A ganglion is also called Überbein. A somewhat misleading name: It is not an ossification, but a fluid-filled outward opening of a joint or tendon sheath. Mostly it forms in the hand. But it can also occur on the foot or knee. Apart from the fact that a ganglion does not look so pretty, it usually does not cause any discomfort. Read here, among other things, how a hypnotic arises, how to recognize it and how to get rid of it!
- What is a high leg (ganglion)? A fluid-filled, sac like cavity on the joint, usually on the hand, rarely on the knee, foot or spine
- symptoms: Prelastic buckling of a few millimeters to a few centimeters in diameter, possibly pressure pain, reduced mobility or numbness, but often no complaints
- Causes: Not known exactly. Probably connective tissue weakness and risk factors such as joint disease or increased joint strain play a role.
- Doctor treating: Orthopedist or surgeon
- Diagnosis: Patient talk, physical examination, possibly imaging techniques and fine needle aspiration
- Treatment: if necessary, only observation and physiotherapy, otherwise surgery or aspiration possible
- Forecast: usually favorable course, but ganglia often return
Ganglion is the medical term for a high leg. This term is a relic from the time when it was assumed that it was a bony structure. In fact, a ganglion is a cystic outgrowth, that is, a cavity filled with fluid, usually at joints (Arthrogen) arises. Ganglia are connected by a kind of spout to the joint, which is why they can hardly be moved.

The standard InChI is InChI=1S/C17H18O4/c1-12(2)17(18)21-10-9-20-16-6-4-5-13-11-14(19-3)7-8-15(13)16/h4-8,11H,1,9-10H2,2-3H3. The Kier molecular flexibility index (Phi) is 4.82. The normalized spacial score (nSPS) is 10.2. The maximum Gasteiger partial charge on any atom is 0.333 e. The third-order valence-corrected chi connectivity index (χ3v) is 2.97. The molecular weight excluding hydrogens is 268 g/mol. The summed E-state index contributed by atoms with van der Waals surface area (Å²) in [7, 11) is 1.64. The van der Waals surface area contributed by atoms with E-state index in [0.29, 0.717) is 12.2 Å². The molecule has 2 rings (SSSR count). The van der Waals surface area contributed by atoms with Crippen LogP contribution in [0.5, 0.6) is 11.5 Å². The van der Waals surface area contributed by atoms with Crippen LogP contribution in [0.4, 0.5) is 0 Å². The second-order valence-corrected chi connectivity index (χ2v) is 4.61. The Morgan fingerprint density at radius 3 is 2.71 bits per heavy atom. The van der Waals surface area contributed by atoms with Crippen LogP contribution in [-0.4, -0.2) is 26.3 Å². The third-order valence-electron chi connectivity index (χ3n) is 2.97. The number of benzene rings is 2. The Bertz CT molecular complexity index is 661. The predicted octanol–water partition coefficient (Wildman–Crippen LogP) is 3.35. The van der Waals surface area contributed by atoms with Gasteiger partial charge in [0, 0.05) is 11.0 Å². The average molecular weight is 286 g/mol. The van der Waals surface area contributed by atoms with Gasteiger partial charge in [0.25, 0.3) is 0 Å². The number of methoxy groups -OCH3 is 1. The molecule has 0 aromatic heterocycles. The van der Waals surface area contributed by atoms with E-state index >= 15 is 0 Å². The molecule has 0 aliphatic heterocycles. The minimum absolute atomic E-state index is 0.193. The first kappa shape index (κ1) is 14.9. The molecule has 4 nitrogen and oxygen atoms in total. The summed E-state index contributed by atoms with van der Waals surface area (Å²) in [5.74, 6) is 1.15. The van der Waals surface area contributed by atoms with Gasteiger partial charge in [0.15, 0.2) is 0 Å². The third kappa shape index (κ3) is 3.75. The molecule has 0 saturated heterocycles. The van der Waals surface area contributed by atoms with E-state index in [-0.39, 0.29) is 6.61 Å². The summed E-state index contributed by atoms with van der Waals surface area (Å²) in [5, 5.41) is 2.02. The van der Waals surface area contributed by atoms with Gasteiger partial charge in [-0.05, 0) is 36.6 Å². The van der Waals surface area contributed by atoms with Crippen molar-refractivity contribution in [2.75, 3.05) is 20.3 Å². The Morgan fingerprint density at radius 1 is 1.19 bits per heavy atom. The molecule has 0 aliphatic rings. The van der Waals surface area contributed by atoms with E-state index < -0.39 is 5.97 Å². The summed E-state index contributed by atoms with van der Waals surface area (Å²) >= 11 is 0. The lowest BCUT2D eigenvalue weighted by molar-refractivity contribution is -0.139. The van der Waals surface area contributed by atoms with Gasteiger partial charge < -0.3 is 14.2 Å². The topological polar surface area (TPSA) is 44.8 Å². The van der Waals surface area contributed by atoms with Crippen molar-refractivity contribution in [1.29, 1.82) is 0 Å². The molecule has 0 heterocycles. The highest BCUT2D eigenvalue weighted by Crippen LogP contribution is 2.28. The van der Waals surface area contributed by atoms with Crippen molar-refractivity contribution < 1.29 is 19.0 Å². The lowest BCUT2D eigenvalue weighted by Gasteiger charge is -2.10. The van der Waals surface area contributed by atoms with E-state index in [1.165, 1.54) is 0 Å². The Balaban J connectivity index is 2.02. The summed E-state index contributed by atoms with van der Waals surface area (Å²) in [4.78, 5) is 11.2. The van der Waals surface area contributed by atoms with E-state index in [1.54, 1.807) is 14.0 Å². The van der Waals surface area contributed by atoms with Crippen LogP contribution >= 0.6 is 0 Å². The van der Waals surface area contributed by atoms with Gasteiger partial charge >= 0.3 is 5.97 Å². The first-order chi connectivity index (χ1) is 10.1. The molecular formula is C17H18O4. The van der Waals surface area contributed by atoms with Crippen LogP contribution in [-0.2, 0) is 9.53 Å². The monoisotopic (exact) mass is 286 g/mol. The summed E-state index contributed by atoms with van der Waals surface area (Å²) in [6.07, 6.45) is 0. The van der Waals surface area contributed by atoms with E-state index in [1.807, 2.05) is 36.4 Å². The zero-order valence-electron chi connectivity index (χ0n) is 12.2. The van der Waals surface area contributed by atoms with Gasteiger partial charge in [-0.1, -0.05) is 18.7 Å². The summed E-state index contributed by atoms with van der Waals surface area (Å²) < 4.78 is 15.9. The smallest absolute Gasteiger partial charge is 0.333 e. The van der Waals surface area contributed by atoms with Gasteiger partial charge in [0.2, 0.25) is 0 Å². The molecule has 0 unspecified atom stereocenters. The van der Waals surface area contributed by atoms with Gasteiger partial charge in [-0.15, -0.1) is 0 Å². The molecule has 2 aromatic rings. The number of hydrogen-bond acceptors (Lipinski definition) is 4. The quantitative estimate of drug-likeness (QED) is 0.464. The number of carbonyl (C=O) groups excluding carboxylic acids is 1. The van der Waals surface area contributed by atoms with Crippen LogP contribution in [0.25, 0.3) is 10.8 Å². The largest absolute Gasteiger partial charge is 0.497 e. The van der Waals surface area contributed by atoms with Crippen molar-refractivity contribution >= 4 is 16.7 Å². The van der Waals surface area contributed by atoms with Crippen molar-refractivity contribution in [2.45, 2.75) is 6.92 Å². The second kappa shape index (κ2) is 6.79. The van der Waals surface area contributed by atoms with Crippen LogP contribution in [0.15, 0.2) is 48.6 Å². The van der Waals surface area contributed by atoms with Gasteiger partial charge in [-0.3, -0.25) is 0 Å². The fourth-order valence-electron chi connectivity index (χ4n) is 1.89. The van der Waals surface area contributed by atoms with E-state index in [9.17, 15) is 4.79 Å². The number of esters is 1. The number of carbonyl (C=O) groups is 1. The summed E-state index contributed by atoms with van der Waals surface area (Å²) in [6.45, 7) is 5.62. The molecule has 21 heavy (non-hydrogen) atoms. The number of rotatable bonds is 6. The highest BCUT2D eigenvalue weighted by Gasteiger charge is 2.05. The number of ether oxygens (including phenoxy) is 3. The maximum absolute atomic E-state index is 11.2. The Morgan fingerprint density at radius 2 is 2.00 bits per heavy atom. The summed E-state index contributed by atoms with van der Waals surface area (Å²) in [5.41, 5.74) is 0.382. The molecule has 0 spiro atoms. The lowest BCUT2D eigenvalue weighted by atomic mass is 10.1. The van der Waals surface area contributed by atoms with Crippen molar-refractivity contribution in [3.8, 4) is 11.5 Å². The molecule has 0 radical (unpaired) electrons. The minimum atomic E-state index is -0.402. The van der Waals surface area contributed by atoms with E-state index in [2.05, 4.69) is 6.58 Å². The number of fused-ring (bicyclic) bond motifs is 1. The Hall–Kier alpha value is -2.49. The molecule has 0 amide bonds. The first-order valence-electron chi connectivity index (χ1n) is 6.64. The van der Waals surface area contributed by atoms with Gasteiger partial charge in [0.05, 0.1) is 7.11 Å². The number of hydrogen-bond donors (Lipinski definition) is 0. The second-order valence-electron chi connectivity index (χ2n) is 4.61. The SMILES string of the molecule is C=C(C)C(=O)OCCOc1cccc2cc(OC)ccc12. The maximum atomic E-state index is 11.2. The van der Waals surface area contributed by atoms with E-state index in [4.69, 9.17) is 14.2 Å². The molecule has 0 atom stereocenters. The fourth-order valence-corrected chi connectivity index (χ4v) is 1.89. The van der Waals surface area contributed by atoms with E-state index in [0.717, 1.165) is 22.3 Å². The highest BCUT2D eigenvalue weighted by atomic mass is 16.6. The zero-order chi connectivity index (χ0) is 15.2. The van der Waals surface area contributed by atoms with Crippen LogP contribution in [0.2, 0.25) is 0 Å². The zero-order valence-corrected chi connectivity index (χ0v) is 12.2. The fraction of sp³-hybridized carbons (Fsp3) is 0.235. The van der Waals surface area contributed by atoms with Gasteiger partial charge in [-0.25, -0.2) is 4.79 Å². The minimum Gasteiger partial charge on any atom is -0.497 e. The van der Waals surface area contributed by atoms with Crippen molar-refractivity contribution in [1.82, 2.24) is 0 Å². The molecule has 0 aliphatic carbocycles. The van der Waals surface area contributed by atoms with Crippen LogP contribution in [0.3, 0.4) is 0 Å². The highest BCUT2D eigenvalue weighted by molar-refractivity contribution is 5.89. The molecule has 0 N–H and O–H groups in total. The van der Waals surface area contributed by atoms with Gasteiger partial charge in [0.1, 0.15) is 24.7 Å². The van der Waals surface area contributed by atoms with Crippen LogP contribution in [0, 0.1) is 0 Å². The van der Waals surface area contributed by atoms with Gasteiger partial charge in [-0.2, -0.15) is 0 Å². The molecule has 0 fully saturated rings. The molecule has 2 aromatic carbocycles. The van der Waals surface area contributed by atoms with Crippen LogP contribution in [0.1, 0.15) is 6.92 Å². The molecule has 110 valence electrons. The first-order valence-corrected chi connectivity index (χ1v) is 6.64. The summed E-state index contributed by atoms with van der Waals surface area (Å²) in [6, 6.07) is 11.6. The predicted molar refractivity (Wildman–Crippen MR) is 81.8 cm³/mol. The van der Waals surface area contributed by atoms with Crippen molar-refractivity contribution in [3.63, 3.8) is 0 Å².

Ganglia occur most frequently in the hand (in about 65 percent of cases): The ganglion arises here especially on the back of the hand. Sometimes, fingers or wrists are also affected. Less often, there is an overbone on the hips, knees, feet or spine.
Rarely can a ganglion also occur on the tendon sheaths (tendinogen). In this case we also speak of a tendon sheath ganglion. Another special form of the overbone is the so-called intraosseous ganglion, which forms in a bone. It therefore bulges inwards instead of outwards.
In principle, people of all ages can get a high leg, even children. Most often, however, it occurs between the ages of 20 and 30 years. Women are affected more often than men. Its reasons are its naturally weaker connective tissue and more flexible joint capsules.
Affected people usually notice one bump on the wrist or the back of the hand, more rarely on other parts of the body. It can also form several overbites.